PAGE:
Revisiting Western Steer (Kind of)

Earlier this week, I attended a “going away” lunch for a co-worker who is taking another job in a faraway state. We went to a Mexican restaurant that opened near the tail end of Covid. I had never visited this establishment in its current form before, nor had I visited the place while it was occupied by other restaurants. Before being a Mexican restaurant, it was a seafood place called Harbor House. Before that, it was a seafood place as well called the Mayflower. Both have been pretty popular through the years, but I never went in. While eating lunch and looking around the place, I had to strain my brain to remember just how long it actually had been since I was in there. 35 years. I was ten years old the last time I was in that building, back when it was Western Steer.

As a kid, Western Steer was as fancy of a place as my family went as far as restaurants go. It was what I grew to call a $10 steak house as I got a little older. In the mid to late ’90s, we became inundated with “fancier” chain steak houses like Damon’s, O’Charley’s, and a few others as we added new mega shopping centers in the area. So a $10 steak house was a place where you could go grab a chopped steak, potato, salad, and bread for around the aforementioned $10. While a $10 steakhouse wasn’t as impressive as the others, it allowed you to take a date to a place nicer than Taco Bell but helped you avoid going broke at the same time.

Depends on where you’re from, $10 steakhouses went by different names. Places like Bonanza, Ponderosa, and Western Sizzlin’ are just a few examples, but Western Steer was always my favorite of the bunch.

My dad has never been a fan of true cuts of steak like NY Strip, Ribeye, Filet Mignon, or others, preferring to keep to the chopped steak, which is just a fancy name for a plain old hamburger steak. Growing up in this environment made that my preferred steak as well. I enjoy a good cut of steak, but I find that half the time I still go with the old classic chopped steak.

Re-enactment of what my dad used to order.

As I was sitting in that restaurant looking around, nostalgia washed over me like a waterfall. The booths hadn’t really changed other than some fresh vinyl, and the layout was still pretty much as I remembered it. I could remember walking into the place and heading to the left to grab a tray, put in our drink orders, and slide on down to order our dinners. Dad always got his chopped steak platter with baked potato, side salad, and Texas Toast. Mom and I would order the salad bar, which also had soup on it. As I grew older, I also started ordering the chopped steak. And those plates. Those classic old steakhouse plates that were heated to a temperature just shy of 1000 degrees that would keep your food hot during the entire meal. I think those are the plates people eat from when they get to heaven.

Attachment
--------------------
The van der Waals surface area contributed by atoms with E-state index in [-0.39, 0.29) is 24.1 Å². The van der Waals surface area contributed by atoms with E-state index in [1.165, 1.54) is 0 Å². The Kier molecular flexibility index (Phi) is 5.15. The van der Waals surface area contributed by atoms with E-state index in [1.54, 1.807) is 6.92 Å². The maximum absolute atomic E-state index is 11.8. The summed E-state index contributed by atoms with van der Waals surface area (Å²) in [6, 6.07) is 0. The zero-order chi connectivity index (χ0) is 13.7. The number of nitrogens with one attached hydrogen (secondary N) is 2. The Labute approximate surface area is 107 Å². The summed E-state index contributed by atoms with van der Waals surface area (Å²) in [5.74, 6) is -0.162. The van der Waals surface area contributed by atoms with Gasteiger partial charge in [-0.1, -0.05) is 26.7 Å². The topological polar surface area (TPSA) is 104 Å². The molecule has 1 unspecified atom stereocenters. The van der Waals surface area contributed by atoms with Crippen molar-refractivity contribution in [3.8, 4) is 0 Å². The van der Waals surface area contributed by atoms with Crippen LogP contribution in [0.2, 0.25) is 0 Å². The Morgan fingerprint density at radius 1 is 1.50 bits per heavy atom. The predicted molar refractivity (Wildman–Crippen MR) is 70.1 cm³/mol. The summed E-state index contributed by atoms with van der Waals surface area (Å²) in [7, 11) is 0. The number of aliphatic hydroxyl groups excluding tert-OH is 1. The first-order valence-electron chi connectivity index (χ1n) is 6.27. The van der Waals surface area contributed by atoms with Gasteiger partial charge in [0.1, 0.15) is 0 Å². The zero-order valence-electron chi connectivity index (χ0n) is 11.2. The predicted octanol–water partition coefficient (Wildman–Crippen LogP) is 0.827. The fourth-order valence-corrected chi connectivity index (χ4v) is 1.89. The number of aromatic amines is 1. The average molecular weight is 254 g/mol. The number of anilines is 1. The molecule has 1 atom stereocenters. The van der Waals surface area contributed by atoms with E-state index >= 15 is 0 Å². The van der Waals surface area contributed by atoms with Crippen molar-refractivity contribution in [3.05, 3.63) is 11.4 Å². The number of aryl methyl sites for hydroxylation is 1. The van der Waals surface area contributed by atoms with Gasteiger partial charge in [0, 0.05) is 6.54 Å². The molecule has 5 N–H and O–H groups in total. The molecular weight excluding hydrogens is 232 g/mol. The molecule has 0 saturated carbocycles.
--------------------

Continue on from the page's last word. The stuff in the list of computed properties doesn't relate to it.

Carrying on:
For years I’ve lamented the fact that places like this just don’t really exist anymore. As my kids were growing up, I found myself many times wishing I could take them to Western Steer or Bonanza and relive those memories, albeit as the father instead of as the kid.

My lunch was nothing memorable, and I doubt I’ll be going back unless it’s for some other function similar to this one. But for one shining hour, just being in that place made me feel young at heart again, and had memories welling up that I’ll be thinking back on for quite some time.

6 thoughts on “Revisiting Western Steer (Kind of)

  1. There is exactly ONE Western Steer left in the country, and it’s in Newton, NC. I just got hired by them. I used to go to Western Steer a lot with my dad in the 90s.

    • So what does the menu look like now? Can you still get a chopped steak, backed potato, and Texas toast? Still have a food bar. I ask because Newton is close enough for a road trip to try it again!

  2. Wonderful! I DO remember Western Steer!! The one that was our favorite in Colorado was Western Sizzlin’. Nowadays, I do love a New York Strip or Ribeye, but am honestly just as happy with a good quality chopped steak as well. Thanks for the memories!

    • This reminded me of how I used to love going to Bonanza as a kid in the 80’s and in the 90’s as well. There used to be a movie theater in the same parking lot that had 2 screens, my dad would take us to watch a movie and then to the Bonanza right afterwards. I always loved going to the salad bar and pretty much filling up before my burger and fries were served. To this day I make my salads exactly like I did there. I loved those plates as well, I’ve never looked online for them, but would love to buy a couple if possible. My love of A1 steak sauce also comes from there, good times.

  3. I remember Western Steer. I believe there was one in Mount Airy, which is where my family used to go.

    I liked that kind of thing enough that I wound up taking a job at a Quincy’s when I was a bit older. Man, I miss those kinds of places.

  4. It’s amazing how something as simple as going out to eat as a family can make such memories. I think about that every time we take our daughter out to eat. Great story Mickey

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